Judge blocks Mo. insurance law on birth control

Written by Muleskinner Staff

(JEFFERSON CITY, Mo., AP) — A federal judge on Friday blocked a new Missouri law that requires insurers to exclude birth control coverage for moral objectors, ruling that it conflicts with an insurance mandate under President Barack Obama’s health care law.

The temporary restraining order halts the Missouri law just three months after the Republican-led Legislature enacted it by overriding Democratic Gov. Jay Nixon’s veto.
The state law requires insurers to issue policies without contraception coverage if it runs contrary to the religious or moral beliefs of an individual or employer. The law appeared to be the first in the nation to directly rebut an Obama administration policy that requires insurers to cover birth control at no additional cost to women.
U.S. District Judge Audry Fleissig wrote in her order that there “appears to be an irreconcilable conflict” between the state and federal laws that puts insurance companies in an awkward position. If they were to comply with Missouri’s law, insurers could be subject to federal penalties for not abiding by the contraception mandate. Yet insurers also could face financial penalties from the state insurance department for failing to follow the Missouri law.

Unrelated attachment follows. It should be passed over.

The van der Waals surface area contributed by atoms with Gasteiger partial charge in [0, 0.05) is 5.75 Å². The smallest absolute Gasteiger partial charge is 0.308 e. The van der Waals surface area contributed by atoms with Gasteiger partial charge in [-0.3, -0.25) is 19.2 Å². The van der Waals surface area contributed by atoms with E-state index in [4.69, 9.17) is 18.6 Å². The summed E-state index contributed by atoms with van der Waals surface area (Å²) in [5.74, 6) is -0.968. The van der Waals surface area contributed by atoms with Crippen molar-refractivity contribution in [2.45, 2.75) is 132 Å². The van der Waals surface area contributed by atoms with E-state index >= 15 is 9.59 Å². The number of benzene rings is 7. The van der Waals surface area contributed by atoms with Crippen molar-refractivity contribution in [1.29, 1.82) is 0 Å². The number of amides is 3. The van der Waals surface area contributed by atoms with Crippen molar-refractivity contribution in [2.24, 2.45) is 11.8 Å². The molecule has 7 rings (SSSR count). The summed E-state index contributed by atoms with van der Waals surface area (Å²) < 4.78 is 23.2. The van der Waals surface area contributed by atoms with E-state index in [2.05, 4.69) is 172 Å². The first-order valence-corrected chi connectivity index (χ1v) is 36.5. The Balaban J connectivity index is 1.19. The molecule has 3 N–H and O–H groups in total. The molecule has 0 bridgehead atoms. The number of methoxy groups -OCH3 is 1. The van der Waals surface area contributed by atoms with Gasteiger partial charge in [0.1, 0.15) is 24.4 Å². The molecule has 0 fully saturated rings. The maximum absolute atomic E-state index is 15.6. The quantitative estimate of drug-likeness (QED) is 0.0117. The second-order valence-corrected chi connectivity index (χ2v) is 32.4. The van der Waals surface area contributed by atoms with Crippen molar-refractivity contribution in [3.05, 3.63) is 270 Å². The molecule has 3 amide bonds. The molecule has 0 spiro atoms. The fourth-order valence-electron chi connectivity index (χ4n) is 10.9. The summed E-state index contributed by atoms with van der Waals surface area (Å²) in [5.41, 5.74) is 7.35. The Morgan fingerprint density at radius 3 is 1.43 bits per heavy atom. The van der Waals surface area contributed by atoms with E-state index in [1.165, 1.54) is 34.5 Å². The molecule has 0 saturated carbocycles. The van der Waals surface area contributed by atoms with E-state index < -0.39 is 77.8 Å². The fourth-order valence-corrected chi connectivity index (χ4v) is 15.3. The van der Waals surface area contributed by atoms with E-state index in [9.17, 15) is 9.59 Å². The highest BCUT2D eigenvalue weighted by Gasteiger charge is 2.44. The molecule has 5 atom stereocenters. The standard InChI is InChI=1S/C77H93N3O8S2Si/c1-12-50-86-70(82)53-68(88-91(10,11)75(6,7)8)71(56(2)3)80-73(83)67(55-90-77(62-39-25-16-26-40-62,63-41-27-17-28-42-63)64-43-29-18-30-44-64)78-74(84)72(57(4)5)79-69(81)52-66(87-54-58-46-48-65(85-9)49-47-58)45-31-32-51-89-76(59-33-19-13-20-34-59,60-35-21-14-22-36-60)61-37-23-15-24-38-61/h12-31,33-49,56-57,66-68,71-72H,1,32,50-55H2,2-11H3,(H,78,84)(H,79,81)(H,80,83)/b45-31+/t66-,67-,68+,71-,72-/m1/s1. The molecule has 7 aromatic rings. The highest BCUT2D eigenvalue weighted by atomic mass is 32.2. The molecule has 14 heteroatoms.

“Insurers are placed in an untenable position as they cannot comply with both statues at the same time,” Fleissig wrote, noting that the U.S. Constitution gives preference to federal laws over state laws.
State Sen. John Lamping, a Republican from suburban St. Louis who sponsored the law, said he was neither surprised nor discouraged by the court ruling.
“That’s the logical thing that I thought would ultimately occur post-election,” when Obama defeated Republican presidential challenger Mitt Romney, he said. “Clearly, this is an issue at the federal level that remains unresolved.”
Lamping noted that federal courts have issued conflicting rulings on challenges to the Obama administration directive that contraception coverage be included as part of the basic preventative services required by the 2010 health care law. If the federal requirement ultimately is struck down by a higher court — or Congress someday changes the contraception mandate — then the Missouri law likely would be upheld, he said.
The challenge to Missouri’s law was brought by the Missouri Insurance Coalition, which represents the insurance industry. The court ruling said the state insurance department already had issued a cease and desist order against at least one of the insurers in the coalition, alleging it was “engaging in fraud” by violating Missouri’s contraception-exemption law.
Friday’s restraining order says the state insurance department may approve policies with a contraception exemption but cannot reject insurance policies because they lack an exemption for moral and religious objectors. The judge said a hearing for a preliminary injunction would be set later.